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17 May 2021 Survival Strategies and Seasonal Size Variations of Feather Mites Proctophyllodes megaphyllus on their Host Alpine Accentor Prunella collaris
Natália Marčanová, Marián Janiga
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Abstract

Compared to chewing lice, symbiotic and studies on their biology, ecology and survival strategies are still rare. To describe the ecology and morphology of the mite species Proctophyllodes megaphyllus, a symbiont of the alpine accentor Prunella collaris, 150 accentors were captured in the West Carpathian Mountains of Slovakia. The mites extracted from the birds were sexed and their specific body structures were measured. In total 2144 individuals of P. megaphyllus were collected from 100 accentors. Male mites collected in autumn, after the bird's postnuptial moult, reached the largest size. At the same time, mite prevalence reached maximum while the mean intensity of infestation was at its lowest. Our results suggest that mites preferred newly coated feathers after a moult and radiated horizontally, infesting birds at shared roosting sites where alpine accentors tend to reoccur. This study is one of the few evaluations of seasonal variation in ecology and morphology of feather mites in alpine conditions.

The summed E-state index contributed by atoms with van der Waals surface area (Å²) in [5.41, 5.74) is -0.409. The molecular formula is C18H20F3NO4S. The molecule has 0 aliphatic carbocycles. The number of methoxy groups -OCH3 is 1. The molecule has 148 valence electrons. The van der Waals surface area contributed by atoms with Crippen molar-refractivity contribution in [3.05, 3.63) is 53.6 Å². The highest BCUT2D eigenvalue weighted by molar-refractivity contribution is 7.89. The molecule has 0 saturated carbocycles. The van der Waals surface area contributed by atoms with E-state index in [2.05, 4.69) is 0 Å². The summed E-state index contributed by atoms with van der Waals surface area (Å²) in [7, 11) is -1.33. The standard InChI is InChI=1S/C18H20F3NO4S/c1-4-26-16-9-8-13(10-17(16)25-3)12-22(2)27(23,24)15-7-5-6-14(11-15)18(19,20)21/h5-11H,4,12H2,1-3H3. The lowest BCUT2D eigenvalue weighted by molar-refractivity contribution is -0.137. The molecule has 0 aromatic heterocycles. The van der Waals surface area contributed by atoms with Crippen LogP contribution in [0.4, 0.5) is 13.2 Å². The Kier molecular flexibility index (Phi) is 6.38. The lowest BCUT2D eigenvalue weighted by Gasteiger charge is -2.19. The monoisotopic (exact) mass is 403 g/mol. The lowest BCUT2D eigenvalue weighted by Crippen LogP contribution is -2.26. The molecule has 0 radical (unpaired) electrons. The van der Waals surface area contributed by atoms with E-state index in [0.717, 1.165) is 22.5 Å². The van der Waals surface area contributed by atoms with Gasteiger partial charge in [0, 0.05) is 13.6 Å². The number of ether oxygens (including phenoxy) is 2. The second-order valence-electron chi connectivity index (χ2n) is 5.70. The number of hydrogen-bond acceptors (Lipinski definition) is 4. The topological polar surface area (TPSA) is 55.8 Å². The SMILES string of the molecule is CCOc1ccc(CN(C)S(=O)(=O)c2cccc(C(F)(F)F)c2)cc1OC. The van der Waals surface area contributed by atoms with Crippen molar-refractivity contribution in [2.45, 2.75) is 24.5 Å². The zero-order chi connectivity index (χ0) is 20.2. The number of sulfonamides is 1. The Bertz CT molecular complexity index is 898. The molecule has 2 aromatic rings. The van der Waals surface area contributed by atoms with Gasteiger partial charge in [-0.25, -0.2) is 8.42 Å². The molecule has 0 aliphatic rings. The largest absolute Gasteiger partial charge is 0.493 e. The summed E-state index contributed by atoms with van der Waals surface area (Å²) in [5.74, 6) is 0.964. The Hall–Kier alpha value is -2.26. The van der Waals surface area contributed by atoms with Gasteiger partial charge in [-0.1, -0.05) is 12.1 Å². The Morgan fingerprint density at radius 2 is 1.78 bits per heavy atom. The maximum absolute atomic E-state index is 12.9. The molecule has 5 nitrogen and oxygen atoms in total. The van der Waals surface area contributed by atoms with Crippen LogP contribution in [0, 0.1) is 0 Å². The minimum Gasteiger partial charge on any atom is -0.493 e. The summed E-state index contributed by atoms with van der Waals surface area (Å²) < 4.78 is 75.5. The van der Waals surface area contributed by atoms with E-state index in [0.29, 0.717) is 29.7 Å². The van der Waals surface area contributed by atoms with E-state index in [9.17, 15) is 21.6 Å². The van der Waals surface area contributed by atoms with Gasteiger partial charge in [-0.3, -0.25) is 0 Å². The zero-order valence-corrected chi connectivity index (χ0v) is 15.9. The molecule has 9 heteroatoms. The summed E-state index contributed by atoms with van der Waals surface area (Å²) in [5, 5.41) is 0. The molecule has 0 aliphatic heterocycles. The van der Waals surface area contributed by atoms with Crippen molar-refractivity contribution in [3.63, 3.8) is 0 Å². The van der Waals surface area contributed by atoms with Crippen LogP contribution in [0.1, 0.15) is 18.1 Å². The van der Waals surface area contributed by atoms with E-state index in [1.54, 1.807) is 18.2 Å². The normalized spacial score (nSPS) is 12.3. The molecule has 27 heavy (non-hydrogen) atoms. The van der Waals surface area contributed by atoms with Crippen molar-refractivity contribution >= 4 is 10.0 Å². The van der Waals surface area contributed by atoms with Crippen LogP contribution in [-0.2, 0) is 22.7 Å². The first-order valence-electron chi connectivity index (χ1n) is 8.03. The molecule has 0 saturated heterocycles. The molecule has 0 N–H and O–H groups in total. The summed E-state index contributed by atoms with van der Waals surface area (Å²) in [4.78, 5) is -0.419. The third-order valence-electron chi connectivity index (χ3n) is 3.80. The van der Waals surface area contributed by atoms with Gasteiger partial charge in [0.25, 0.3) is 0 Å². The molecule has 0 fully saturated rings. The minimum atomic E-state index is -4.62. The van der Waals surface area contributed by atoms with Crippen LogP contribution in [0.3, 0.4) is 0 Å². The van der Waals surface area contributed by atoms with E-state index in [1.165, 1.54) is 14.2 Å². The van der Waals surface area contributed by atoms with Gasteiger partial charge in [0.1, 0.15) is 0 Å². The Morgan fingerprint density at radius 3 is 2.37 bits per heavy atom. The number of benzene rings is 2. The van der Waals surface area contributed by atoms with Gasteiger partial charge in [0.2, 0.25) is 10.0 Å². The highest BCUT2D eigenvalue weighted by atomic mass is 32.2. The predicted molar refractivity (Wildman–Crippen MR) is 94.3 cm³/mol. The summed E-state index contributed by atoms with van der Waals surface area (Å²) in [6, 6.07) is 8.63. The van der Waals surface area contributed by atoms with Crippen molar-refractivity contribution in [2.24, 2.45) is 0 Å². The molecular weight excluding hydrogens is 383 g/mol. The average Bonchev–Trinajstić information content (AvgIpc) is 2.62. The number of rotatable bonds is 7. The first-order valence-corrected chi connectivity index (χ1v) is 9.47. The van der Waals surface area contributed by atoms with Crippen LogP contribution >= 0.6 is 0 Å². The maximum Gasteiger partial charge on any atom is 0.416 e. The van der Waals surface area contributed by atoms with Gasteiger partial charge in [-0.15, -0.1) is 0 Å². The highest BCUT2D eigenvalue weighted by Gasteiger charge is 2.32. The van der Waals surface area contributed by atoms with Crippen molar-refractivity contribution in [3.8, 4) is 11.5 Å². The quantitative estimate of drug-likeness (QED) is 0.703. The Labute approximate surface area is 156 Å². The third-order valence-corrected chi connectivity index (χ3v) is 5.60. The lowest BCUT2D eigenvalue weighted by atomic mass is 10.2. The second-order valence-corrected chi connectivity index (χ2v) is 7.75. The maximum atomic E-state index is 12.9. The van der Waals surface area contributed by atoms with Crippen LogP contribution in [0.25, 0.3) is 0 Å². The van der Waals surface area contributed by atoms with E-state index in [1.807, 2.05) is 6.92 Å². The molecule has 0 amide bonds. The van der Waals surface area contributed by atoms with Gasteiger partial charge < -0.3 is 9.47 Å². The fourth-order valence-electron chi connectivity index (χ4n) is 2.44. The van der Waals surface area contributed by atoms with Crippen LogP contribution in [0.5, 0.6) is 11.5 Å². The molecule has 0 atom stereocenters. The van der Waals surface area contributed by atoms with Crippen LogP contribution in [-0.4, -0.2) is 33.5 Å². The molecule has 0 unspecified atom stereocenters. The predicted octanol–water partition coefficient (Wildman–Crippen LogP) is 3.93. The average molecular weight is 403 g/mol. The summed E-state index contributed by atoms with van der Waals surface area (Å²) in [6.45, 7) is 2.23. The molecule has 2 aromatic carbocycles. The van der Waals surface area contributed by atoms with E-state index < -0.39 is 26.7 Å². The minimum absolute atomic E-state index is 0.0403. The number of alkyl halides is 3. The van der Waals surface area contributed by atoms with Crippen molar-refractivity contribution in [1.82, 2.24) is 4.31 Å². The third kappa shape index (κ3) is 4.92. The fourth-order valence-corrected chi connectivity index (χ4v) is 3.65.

Natália Marčanová and Marián Janiga "Survival Strategies and Seasonal Size Variations of Feather Mites Proctophyllodes megaphyllus on their Host Alpine Accentor Prunella collaris," Polish Journal of Ecology 69(1), 25-34, (17 May 2021). https://doi.org/10.3161/15052249PJE2021.69.1.003
Published: 17 May 2021
JOURNAL ARTICLE
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KEYWORDS
Alpine Accentor
feather mites
morphological plasticity
Proctophyllodes megaphyllus
Seasonality
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